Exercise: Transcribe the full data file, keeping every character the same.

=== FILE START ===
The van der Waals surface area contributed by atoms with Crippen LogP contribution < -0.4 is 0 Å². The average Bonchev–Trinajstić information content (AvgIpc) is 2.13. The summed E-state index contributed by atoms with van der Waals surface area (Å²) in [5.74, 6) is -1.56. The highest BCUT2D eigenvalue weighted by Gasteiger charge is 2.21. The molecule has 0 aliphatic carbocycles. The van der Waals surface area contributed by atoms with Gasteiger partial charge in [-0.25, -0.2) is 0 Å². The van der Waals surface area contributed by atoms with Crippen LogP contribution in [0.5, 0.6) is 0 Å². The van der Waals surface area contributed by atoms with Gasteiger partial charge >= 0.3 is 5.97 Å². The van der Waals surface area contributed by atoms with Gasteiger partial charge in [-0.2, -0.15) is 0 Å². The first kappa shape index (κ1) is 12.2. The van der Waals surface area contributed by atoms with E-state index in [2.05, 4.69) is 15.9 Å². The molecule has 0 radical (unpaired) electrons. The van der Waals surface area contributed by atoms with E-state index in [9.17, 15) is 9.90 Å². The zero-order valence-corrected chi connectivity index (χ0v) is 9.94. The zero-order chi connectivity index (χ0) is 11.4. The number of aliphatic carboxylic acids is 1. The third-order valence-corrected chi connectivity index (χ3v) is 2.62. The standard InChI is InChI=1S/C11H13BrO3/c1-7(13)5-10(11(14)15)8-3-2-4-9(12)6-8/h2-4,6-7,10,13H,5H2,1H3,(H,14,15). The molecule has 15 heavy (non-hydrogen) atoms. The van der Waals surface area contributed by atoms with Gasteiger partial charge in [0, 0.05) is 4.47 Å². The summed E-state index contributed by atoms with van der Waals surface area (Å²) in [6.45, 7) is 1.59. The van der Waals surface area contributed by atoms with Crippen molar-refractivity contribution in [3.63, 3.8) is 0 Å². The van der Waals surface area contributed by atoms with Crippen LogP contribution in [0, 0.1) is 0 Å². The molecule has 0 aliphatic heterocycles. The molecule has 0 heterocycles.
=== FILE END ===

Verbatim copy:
The van der Waals surface area contributed by atoms with Crippen LogP contribution < -0.4 is 0 Å². The average Bonchev–Trinajstić information content (AvgIpc) is 2.13. The summed E-state index contributed by atoms with van der Waals surface area (Å²) in [5.74, 6) is -1.56. The highest BCUT2D eigenvalue weighted by Gasteiger charge is 2.21. The molecule has 0 aliphatic carbocycles. The van der Waals surface area contributed by atoms with Gasteiger partial charge in [-0.25, -0.2) is 0 Å². The van der Waals surface area contributed by atoms with Crippen LogP contribution in [0.5, 0.6) is 0 Å². The van der Waals surface area contributed by atoms with Gasteiger partial charge >= 0.3 is 5.97 Å². The van der Waals surface area contributed by atoms with Gasteiger partial charge in [-0.2, -0.15) is 0 Å². The first kappa shape index (κ1) is 12.2. The van der Waals surface area contributed by atoms with E-state index in [2.05, 4.69) is 15.9 Å². The molecule has 0 radical (unpaired) electrons. The van der Waals surface area contributed by atoms with E-state index in [9.17, 15) is 9.90 Å². The zero-order valence-corrected chi connectivity index (χ0v) is 9.94. The zero-order chi connectivity index (χ0) is 11.4. The number of aliphatic carboxylic acids is 1. The third-order valence-corrected chi connectivity index (χ3v) is 2.62. The standard InChI is InChI=1S/C11H13BrO3/c1-7(13)5-10(11(14)15)8-3-2-4-9(12)6-8/h2-4,6-7,10,13H,5H2,1H3,(H,14,15). The molecule has 15 heavy (non-hydrogen) atoms. The van der Waals surface area contributed by atoms with Gasteiger partial charge in [0, 0.05) is 4.47 Å². The summed E-state index contributed by atoms with van der Waals surface area (Å²) in [6.45, 7) is 1.59. The van der Waals surface area contributed by atoms with Crippen molar-refractivity contribution in [3.63, 3.8) is 0 Å². The van der Waals surface area contributed by atoms with Crippen LogP contribution in [0, 0.1) is 0 Å². The molecule has 0 aliphatic heterocycles. The molecule has 0 heterocycles.